Yes. So Episode Two.
I read it once.
Then I read it again.
Then I googled: “Why do people enjoy James Joyce’s Ulysses.”
Episode Two is not a long chapter, only a few pages, but I struggled through because the references were definitely outside of my educational background (I had to look up probably 90 percent of what Stephen was referring to); the conversations were banal (at least on first reading); and I was left wondering: why were those scenes even relevant?
The episode opens with Stephen teaching his class. Because he is a prominent character in Episode One, we are not altogether unfamiliar with his melancholy ways and that downer, depressing aura follows him into this next chapter.
He is teaching a group of boys, questioning them about Pyrrhus.
Dear readers, I had no idea who Pyrrhus was in history, which is, to an extent the point I believe because the boys in the class seem to not know either, one of the boys suggesting that Pyrrhus is, in fact, a Pier.
That is kind of amusing.
Kind of, if you caught that the sound of Pyrrhus is similar to pier.
Doubtless, there is even more hilarity if the reader has prior knowledge that Pyrrhus was a minor King who won battles against the Romans on occasion, though ultimately lost the war. Knowing these details does add a layer of depth to the exchange between Stephen and his students that is most definitely not there for those of us who are just now introduced to the historical figure.
Because I didn’t know who Pyrrhus was, my reaction was more of the shrugging-of-shoulders kind.
Moving quickly along, Stephen then poses a riddle to the boys:
The cock crew,
The sky was blue:
The bells in heaven
Were striking eleven.
‘Tis time for this poor soul
To go to heaven.
Stephen asks: Who is it?
The answer: The fox burying his grandmother under a hollybush.
Seriously. What? Maybe if one of my lovely readers understands this answer, they can enlighten me as to what exactly is taking place here, because even as I turned to my hand-dandy annotated book to see what the author is getting at, I was left unsatisfied.
What the annotation says: “Stephen’s riddle is a joke at the expense of riddles since it is unanswerable unless the answer is already known.”
Here then is where I was left staring at the page, slightly irritated: what is the point of this exchange? What is the meaning here? Is there meaning? Is there a point? Is it just a scene with randomness? Does this show Stephen’s personality?
We move along. A boy stays in from playing hockey to speak to Stephen about his math. They do it together and the boy reminds Stephen of himself at that age. It is not a good reminder; in other words, he doesn’t describe the boy in glowing terms rather calling him “ugly and futile.” But Stephen segues into the idea that someone loves this pathetic boy, a mother does, which then leads him into thinking about his own mother.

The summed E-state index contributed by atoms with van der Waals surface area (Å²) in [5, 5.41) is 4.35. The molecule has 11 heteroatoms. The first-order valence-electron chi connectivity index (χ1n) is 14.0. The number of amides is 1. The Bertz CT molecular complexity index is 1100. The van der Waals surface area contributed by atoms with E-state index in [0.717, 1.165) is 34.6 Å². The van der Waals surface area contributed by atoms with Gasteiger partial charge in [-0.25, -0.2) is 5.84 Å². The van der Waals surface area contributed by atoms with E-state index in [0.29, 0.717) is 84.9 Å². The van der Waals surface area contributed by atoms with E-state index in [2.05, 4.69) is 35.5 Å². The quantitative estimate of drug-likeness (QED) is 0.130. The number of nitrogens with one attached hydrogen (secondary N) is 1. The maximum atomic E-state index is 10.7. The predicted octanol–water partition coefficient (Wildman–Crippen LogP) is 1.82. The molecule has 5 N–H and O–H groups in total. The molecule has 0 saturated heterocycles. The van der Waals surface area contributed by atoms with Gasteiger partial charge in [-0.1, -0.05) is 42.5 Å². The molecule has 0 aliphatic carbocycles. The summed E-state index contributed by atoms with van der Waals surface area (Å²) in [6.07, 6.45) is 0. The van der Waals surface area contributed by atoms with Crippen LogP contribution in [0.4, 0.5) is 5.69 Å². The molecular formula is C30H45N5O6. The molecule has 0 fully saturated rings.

And we are back with melancholy Stephen.
The scene changes.
Now we have an interaction between Stephen and the headmaster, a Mr. Deasy who has quite a bit to say on the subject of money. He is a proud Englishman and condescends towards Stephen, who takes it more or less in stride. In truth, Mr. Deasy is quite a piece of work. He goes off about Jews being the downfall of Britain and then goes off about how throughout history, women were the downfall of society.
He is a toad.
And Stephen does contradict him, slightly, gently, as if walking on glass, which does further color in Stephen’s personality.
And then there is the social commentary inherent in the exchange.
Clearly, the Jewish commentary is relevant to the time that the book was originally written/published/read; however, reading it as a 21st-century reader there is an archaic tone to the Headmaster’s words. Obviously, anti-Semitism is a still real, terrible aspect of society (though I couldn’t speak of that for those in Ireland, mostly I speak of the anti-Semitism in the United States), but the degree of Mr. Deasy’s comments really does emphasize that I am reading something written just over a hundred years ago now.
However, these comments, along with the comments about women show a negative, almost uneducated side to Mr. Deasy, which is quite well done. His last comment about Ireland not allowing Jews into the country is the final topping on the cake.
All in all, Episode 2 crawled by at a snail’s pace and even Stephen’s musing on Aristotle’s philosophy did not help the… well… boring nature of this particular section. Additionally, if I had not had the annotated Ulysses at my side, I would have been even more lost and ultimately discouraged by what I read.
If you are reading along, or have read it in the past, what are your thoughts on this second section? Please share. Maybe you can help me enjoy it, that is IF I decide to read it a third time through.
Until next time, friends… happy reading!